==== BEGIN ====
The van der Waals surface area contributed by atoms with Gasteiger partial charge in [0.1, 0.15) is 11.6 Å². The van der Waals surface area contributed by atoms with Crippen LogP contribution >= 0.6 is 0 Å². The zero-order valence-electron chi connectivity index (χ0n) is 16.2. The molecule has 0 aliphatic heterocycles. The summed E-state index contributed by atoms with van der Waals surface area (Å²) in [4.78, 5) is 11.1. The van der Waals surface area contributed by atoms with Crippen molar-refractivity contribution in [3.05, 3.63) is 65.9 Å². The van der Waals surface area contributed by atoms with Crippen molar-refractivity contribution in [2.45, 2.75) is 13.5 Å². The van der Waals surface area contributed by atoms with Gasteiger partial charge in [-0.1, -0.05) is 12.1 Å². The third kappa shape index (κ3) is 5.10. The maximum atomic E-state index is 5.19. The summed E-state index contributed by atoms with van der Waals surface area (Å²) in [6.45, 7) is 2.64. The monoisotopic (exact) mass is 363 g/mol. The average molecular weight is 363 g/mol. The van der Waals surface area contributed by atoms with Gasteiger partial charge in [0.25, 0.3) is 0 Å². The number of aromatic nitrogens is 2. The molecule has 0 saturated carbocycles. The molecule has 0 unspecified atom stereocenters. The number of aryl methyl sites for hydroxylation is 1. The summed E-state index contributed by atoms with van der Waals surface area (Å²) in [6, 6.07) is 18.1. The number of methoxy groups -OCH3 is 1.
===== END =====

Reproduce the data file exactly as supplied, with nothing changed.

The van der Waals surface area contributed by atoms with Gasteiger partial charge in [0.1, 0.15) is 11.6 Å². The van der Waals surface area contributed by atoms with Crippen LogP contribution >= 0.6 is 0 Å². The zero-order valence-electron chi connectivity index (χ0n) is 16.2. The molecule has 0 aliphatic heterocycles. The summed E-state index contributed by atoms with van der Waals surface area (Å²) in [4.78, 5) is 11.1. The van der Waals surface area contributed by atoms with Crippen molar-refractivity contribution in [3.05, 3.63) is 65.9 Å². The van der Waals surface area contributed by atoms with Crippen molar-refractivity contribution in [2.45, 2.75) is 13.5 Å². The van der Waals surface area contributed by atoms with Gasteiger partial charge in [-0.1, -0.05) is 12.1 Å². The third kappa shape index (κ3) is 5.10. The maximum atomic E-state index is 5.19. The summed E-state index contributed by atoms with van der Waals surface area (Å²) in [6.45, 7) is 2.64. The monoisotopic (exact) mass is 363 g/mol. The average molecular weight is 363 g/mol. The van der Waals surface area contributed by atoms with Gasteiger partial charge in [0.25, 0.3) is 0 Å². The number of aromatic nitrogens is 2. The molecule has 0 saturated carbocycles. The molecule has 0 unspecified atom stereocenters. The number of aryl methyl sites for hydroxylation is 1. The summed E-state index contributed by atoms with van der Waals surface area (Å²) in [6, 6.07) is 18.1. The number of methoxy groups -OCH3 is 1.